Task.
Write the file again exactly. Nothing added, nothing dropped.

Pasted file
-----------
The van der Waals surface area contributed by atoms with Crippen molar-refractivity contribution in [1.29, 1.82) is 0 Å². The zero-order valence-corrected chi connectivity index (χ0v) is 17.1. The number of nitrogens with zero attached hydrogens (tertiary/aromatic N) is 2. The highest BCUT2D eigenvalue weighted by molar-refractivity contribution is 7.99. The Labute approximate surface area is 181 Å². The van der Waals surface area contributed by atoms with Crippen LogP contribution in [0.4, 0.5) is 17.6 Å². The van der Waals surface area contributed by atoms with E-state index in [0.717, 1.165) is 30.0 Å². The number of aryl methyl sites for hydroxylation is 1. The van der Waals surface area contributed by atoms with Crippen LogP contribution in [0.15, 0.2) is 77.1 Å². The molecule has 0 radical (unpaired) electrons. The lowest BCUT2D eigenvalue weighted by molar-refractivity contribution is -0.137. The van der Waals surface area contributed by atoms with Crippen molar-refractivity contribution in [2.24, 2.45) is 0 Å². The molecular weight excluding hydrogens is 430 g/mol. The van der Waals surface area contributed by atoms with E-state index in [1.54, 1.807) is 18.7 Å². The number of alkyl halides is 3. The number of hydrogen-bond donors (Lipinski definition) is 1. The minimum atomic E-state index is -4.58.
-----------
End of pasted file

The van der Waals surface area contributed by atoms with Crippen molar-refractivity contribution in [1.29, 1.82) is 0 Å². The zero-order valence-corrected chi connectivity index (χ0v) is 17.1. The number of nitrogens with zero attached hydrogens (tertiary/aromatic N) is 2. The highest BCUT2D eigenvalue weighted by molar-refractivity contribution is 7.99. The Labute approximate surface area is 181 Å². The van der Waals surface area contributed by atoms with Crippen LogP contribution in [0.4, 0.5) is 17.6 Å². The van der Waals surface area contributed by atoms with E-state index in [0.717, 1.165) is 30.0 Å². The number of aryl methyl sites for hydroxylation is 1. The van der Waals surface area contributed by atoms with Crippen LogP contribution in [0.15, 0.2) is 77.1 Å². The molecule has 0 radical (unpaired) electrons. The lowest BCUT2D eigenvalue weighted by molar-refractivity contribution is -0.137. The van der Waals surface area contributed by atoms with Crippen molar-refractivity contribution in [2.24, 2.45) is 0 Å². The molecular weight excluding hydrogens is 430 g/mol. The van der Waals surface area contributed by atoms with E-state index in [1.54, 1.807) is 18.7 Å². The number of alkyl halides is 3. The number of hydrogen-bond donors (Lipinski definition) is 1. The minimum atomic E-state index is -4.58.